According to DermNet NZ, yeast infections are yucky to say the least. In addition to itching, you might experience:
- a red or discolored rash
- painful pee
- abnormal or smelly vaginal discharge
Candida — the yeast that causes the infection — thrives in moist, warm environments. Sub-par hygiene and wet or tight clothing can lead to a yeast infection.
We also looked at the risks of having sex when you’ve contracted a yeast infection.
Infected hair follicles are common in your pubic area due to shaving, chafing, and friction, according to the American Academy of Dermatology Association. You can also contract it in pools or hot tubs that don’t have enough chlorine.
Folliculitis can cause tiny red or discolored bumps that itch like cray. The bumps can form whiteheads, so people often confuse it with acne.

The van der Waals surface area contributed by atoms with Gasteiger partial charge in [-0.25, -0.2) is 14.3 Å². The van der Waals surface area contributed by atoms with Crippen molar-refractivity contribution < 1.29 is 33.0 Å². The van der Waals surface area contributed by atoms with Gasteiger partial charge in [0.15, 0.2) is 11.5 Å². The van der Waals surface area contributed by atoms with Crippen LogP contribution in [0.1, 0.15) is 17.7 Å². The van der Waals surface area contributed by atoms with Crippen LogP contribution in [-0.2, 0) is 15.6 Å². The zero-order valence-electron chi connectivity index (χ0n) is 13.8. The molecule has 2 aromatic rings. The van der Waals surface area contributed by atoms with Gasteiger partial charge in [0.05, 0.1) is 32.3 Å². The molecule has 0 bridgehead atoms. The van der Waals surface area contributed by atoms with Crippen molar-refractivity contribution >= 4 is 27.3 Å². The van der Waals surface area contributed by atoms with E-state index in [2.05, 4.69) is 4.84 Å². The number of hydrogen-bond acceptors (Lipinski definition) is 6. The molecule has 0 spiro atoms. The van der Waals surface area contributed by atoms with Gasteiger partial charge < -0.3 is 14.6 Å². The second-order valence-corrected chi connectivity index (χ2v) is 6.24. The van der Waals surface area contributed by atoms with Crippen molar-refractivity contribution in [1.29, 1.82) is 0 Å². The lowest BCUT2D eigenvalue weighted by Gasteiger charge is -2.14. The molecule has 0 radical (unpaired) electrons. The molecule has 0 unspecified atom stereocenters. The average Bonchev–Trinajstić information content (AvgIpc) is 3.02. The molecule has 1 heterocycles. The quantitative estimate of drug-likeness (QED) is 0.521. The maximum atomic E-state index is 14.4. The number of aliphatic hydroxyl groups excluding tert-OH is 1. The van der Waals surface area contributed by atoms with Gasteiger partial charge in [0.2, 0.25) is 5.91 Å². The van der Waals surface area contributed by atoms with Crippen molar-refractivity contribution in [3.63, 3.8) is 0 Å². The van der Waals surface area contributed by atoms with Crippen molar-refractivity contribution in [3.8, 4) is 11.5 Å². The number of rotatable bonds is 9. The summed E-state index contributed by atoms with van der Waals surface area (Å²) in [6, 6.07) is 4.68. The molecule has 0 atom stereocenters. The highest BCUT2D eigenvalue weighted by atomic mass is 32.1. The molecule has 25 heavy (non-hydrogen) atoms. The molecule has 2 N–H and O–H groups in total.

Jock itch is one type of intertrigo — but there are others.
This rash tends to affect places of your body where skin traps moisture or rubs together. Sadly, your nether regions are a prime locale for the bacteria or fungus that cause it.
Intertrigo is more common in folks who have obesity or diabetes, according to a 2014 research review. But anyone can contract it.
12. Extramammary Paget disease
This rare form of cancer can develop on your genitals or anus.
According to the Genetic and Rare Diseases Information Center and the National Center for Advancing Translational Sciences, it’s most common in people who’ve already experienced menopause. But it can develop in anyone.
A trademark symptom of extramammary Paget disease is skin lesions that burn or itch, according to Stanford Healthcare.
Watch out for lesions
Extramammary Paget disease lesions can sometimes look like eczema.
It’s super important that you talk with your doctor as soon as you notice lesions on your skin.